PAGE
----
Firstly, this is part of his stand-up routine (caution, harsh language after 0:35).
Secondly, he made this cameo on Parks and Recreation recently:
Since Oswalt has now become a minor Star Wars celebrity in response to this cameo, RFR decided to remind Star Wars fandom just how apparently-evil he is by labeling him "Patton 'frickin'' Oswalt," much as they did for Simon Pegg, who has repeatedly spoken out about his intense dislike for the prequel films. Essentially, RFR decided to get their fanbase riled up for a Dathomiri witch hunt. They asked their fans for opinions on whether or not Oswalt deserved the "frickin" title; this was my emailed response:
Patton Oswalt does not deserve "frickin'" status.
One of the things that has consistently confused and dismayed me about Star Wars fandom is its tendency to be at war with itself and with other fandoms. Yes, other fandoms can be hostile as well, but since Star Wars fandom is so large, it tends to be farther-reaching. There've been times where I actually pulled out of Star Wars fandom entirely simply because of all the internal conflict. (the "Karentraversy", the Prequel-haters, et cetera) It doesn't matter to me if you're a die-hard George Lucas follower or a Prequel-critic, I do not want to see my closest friends at war like that. It just makes Star Wars not fun anymore.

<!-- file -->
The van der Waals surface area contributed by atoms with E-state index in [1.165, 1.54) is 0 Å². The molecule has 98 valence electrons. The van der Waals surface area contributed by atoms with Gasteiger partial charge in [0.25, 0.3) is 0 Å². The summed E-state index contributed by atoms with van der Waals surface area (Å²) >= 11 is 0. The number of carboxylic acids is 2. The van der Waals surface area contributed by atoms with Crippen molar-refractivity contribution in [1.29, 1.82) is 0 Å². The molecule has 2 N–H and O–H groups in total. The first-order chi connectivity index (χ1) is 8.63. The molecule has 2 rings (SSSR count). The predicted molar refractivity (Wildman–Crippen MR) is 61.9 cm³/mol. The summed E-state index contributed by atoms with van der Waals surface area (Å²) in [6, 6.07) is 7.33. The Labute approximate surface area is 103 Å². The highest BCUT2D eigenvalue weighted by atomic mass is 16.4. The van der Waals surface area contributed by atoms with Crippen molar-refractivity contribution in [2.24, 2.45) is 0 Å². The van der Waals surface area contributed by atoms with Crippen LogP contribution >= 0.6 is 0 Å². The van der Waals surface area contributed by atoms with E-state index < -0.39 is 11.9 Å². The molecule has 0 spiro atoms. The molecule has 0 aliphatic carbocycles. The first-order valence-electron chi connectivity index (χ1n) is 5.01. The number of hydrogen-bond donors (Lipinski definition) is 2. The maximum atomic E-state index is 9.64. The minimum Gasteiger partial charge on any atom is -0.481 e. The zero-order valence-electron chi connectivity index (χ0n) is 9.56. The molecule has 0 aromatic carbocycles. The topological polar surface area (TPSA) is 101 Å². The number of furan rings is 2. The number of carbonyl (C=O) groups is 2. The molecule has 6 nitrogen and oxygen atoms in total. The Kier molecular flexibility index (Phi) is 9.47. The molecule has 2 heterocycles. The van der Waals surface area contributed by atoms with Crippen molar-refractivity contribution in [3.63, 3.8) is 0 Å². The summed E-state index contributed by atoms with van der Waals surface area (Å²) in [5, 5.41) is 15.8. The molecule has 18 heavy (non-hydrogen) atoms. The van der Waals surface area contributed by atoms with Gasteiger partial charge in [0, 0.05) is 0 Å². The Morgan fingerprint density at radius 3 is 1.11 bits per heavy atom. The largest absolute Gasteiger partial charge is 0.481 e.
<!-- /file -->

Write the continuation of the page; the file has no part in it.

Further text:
How many times have you heard something completely offensive in a comedian's stand-up routine, but didn't let it bother you because you knew it was only meant for an innocent laugh? Why are we now holding Patton Oswalt to a different standard? Sometimes I think Star Wars fans sound as irrational as those groups that insist Harry Potter teaches children witchcraft and video games mold you into a serial murderer. CHILL OUT, PEOPLE. Hope the prequel-critics come around someday, but in the meantime don't make enemies of them. That's only going to make the conflict worse.
And here's the thing: with all the conflict, we are completely missing the point of Star Wars. Let's think back to the endings of Revenge of the Sith and Return of the Jedi.
Anakin: "If you're not with me, you're my enemy!"
Obi-Wan: "Only a Sith deals in absolutes."
Is absolutist black-and-white thinking not precisely the sin that we fans commit when we label one another "Prequel-haters," "kooks," or "people who give Star Wars an F"? Should we not instead follow Luke's example?
Luke chose not to strike down Darth Vader, Dark Lord of the Sith though he was. Instead, he chose to throw aside his saber in an act of selfless love. Yes, it meant putting himself at risk, but it was the right thing to do.
Don't strike down Simon Pegg, Patton Oswalt, or anyone else in anger. Instead, throw aside your lightsaber and invite them to join the light.
May the Force be with you, always.